By Arun Fulara. Posted on
October 30, 2015
There has been quite a dispute over the screenwriting credits of Rock On 2, the much awaited sequel of the 2008 hit Rock On. A fresh FTII graduate in screenwriting, Pubali Chaudhuri was approached to work on the Rock On script in 2007. Eventually the film came out and was a huge success. However, as work started on the sequel of the film, there was a fall-out between the director and the producer which led to Abhishek Kapoor dropping out of the project. And things took a complicated turn when Kapoor went to court claiming credit as a co-writer. Kapoor claimed that both he and Pubali had started working on the script of the sequel, and so, he too should be given credit as a writer.
Before going to the High Court, the dispute first went to the Film Writers Association (FWA), which initially gave Kapoor a ‘Story By’ credit. Later, when Chaudhuri challenged the verdict, an appellate board altered the credit to a ‘Story Idea By’ credit for Kapoor. Unhappy with the decision, Kapoor decided to move the court over the issue.
In recent turn of events, after a 7 month court battle, the case at the High Court of Mumbai has been settled by a ‘decree of consent’ amongst the three parties involved in the legal suit. Now, Kapoor will be given story credit for the movie along with Chaudhuri, while the screenplay credits will be Chaudhuri's alone.
After the recent case of Jyoti Kapoor, Chaudhuri's case is another example of the lack of clarity and fairness in the industry. In contrast to the tremendous respect that screenwriters receive in Hollywood, in Bollywood it's a different story altogether. Barring a few respectable names, writers in Bollywood are often overshadowed by the directors and producers.
Though the scenario is changing slowly due to the revival of the FWA and the new Copyrights Act (2012), there's much more that needs to be done to bring clarity and justice in terms of copyright. Nobody should be denied the due credit for their creativity, nor should anybody be able to take advantage of the loopholes in rules.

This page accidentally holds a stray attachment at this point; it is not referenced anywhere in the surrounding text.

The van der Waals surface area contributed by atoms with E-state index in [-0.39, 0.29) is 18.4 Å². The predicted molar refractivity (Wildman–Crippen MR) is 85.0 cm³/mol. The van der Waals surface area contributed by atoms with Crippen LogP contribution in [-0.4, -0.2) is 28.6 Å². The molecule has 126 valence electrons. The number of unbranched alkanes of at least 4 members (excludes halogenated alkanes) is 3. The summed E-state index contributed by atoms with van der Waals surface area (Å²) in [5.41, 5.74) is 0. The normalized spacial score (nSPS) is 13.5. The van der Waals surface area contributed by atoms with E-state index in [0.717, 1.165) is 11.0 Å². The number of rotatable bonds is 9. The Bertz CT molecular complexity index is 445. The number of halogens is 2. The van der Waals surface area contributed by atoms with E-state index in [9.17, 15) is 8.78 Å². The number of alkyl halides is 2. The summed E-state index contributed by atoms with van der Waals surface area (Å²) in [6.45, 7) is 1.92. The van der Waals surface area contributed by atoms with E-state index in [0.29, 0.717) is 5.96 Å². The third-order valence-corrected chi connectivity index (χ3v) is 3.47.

Pubali Chaudhuri has been working as a professional screenwriter in Mumbai since 2006, and she's best known for writing Rock On (National Award for Best Hindi Film, 2008) and Kai Po Che (Filmfare award for Best Screenplay 2014). She has also been a faculty member for Screenwriting department at Whistling Woods International Ltd and a visiting faculty at FTII.
After the settlement, Pubali Chaudhuri has come out in the open with her side of the story, which she has shared on Facebook.
Here's what she wrote...
“After reading a lot of overheated puffery about your new cook, you know what I'm craving? A little perspective. That's it. I'd like some fresh, clear, well seasoned perspective. Can you suggest a good wine to go with that?....
….Very well. Since you're all out of perspective and no one else seems to have it in this bloody town, I'll make you a deal. You provide the food, I'll provide the perspective, which would go nicely with a bottle of Cheval Blanc 1947.”
Yup, I have to echo Anton Ego’s sentiments from Ratatouille to explain what I am doing here. Since nobody seems to have a perspective and I don’t have the Cheval Blanc 1947, we will just have to settle with some facts .